May 11, 2016 - 8:00 pm
Are you tired of politics as usual? America has become increasingly polarized and political campaigns are filled with divisive and fear-mongering rhetoric that promotes apathy and cynicism about participation in public life. This is a brand of politics that strives to bring out the worst in us, manipulating us around our fears and anxieties and dividing people by race, religion, class, etc.
This is a brand of politics that causes us to lose faith in our democracy.
We have come to believe that a different kind of political engagement is possible through our work with Nevadans for the Common Good, an organization of more than 40 faith-based and secular nonprofit institutions. Instead of dividing and conquering, we must intentionally work in solidarity across lines of race, class, religion and political affiliation.
We must engage in conversations with people who are different from ourselves and build relationships that enable us to negotiate and compromise. By drawing on the wisdom of our faith and democratic traditions, we can use our voices to pursue justice and the common good.
Above all else, we must recognize that people are Nevada’s greatest asset and that investing in the formation of citizens creates real, positive and lasting change in our communities.
The ancient Greeks believed that the practice of politics was an essential component of being fully human. They would gather together to deliberate, debate and negotiate about the life of their city or polis. It is from this noble idea of the polis as the body of free citizens that we derive the word politics.
The ancient Greeks did not allow women, slaves or “barbarians” to participate as citizens. In this aspect, we can certainly take pride that we have made our American democracy more fair and just.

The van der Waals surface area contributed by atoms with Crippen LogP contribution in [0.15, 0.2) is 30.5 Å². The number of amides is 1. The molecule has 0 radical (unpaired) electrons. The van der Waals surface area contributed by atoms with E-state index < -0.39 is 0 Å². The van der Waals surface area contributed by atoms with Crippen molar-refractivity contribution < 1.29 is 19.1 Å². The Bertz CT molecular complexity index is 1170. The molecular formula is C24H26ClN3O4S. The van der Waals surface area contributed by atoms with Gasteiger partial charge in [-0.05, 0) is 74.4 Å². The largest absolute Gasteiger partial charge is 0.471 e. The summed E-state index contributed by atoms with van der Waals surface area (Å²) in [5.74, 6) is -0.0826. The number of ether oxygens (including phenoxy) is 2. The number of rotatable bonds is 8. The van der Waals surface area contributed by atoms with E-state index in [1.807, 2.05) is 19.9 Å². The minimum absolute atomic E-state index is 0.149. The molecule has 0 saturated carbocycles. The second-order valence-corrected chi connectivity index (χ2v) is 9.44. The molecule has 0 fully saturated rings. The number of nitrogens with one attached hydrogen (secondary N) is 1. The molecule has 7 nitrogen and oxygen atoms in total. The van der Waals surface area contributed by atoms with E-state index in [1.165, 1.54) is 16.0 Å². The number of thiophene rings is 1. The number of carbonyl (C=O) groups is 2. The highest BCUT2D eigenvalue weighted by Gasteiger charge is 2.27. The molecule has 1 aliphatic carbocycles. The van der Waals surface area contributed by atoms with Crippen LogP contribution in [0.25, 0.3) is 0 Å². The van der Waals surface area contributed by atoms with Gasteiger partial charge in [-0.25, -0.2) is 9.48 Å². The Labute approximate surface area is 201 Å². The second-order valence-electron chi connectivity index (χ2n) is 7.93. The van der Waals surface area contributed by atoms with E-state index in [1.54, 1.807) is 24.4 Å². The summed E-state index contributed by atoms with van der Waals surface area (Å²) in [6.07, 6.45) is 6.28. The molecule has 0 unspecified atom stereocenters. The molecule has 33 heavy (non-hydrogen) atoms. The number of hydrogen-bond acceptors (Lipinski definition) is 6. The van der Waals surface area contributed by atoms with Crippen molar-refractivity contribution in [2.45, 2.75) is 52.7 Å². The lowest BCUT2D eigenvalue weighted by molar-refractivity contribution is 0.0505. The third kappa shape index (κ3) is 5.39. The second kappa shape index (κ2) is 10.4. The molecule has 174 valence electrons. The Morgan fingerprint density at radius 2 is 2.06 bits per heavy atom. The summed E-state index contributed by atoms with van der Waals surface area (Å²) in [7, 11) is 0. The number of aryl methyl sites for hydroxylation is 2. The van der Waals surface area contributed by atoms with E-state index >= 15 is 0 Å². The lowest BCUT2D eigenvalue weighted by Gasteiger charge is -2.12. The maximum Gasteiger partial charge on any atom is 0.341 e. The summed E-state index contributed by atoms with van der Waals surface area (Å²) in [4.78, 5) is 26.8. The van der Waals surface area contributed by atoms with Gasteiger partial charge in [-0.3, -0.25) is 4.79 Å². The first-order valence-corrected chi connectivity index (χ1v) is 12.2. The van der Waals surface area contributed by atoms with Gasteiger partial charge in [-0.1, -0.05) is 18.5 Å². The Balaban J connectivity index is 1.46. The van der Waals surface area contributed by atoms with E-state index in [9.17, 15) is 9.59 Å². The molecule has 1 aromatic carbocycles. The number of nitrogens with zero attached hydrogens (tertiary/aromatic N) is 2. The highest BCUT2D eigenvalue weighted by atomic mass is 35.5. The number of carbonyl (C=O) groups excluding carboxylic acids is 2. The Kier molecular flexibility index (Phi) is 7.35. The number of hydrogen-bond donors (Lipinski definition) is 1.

But, in many other ways, the health of our democracy and our politics is deteriorating. Politics is dominated by money and by who can yell the loudest when it should be about citizenship and compromise.
Politics should focus on the concrete issues that affect our families and communities. The teacher shortage crisis is one such issue.
The Clark County School District began this school year with about 800 teacher vacancies. This leads to larger class sizes and a reliance on long-term substitutes as temporary solutions.
Thousands of children are denied an adequate education because of the teacher shortage crisis. We must have a high-quality, well-trained teacher in every classroom to provide our children with the education that they deserve. Short-term measures that deal with recruitment and licensing can make a big difference. But, the long-term solution is to value our educators and make teaching a more attractive profession.
The importance of educating our next generation of citizens is far too important to jeopardize through partisanship or ideology. It is an issue of common concern that the school district, Gov. Brian Sandoval, and the Legislature must address. As citizens, we must be prepared to work with our elected leaders. That begins with demonstrating that there is an organized political constituency that is paying attention to what they do or fail to do.
We are reminded by our country’s founding document that “we the people” are at our strongest when we are in relationship with each other. Jeremiah 29:7 reads, “Promote the welfare of the city where I have sent you into exile. Pray to the Lord for it, because your future depends on its welfare.”
The current political climate can make us feel like exiles. But, our future depends on the welfare of our city.
For our American experiment with democracy to succeed, it is vital that diverse citizens engage in public life. We need not let fear-mongering and apathy characterize our political process. Nevadans for the Common Good will continue to practice a different kind of politics, putting our faith in action to create a democracy that truly works for all Nevadans.
Rabbi Malcolm Cohen, the Rev. Dennis Hutson, Barbara Paulsen and the Rev. Dr. Marta Poling-Goldenne are leaders with Nevadans for the Common Good.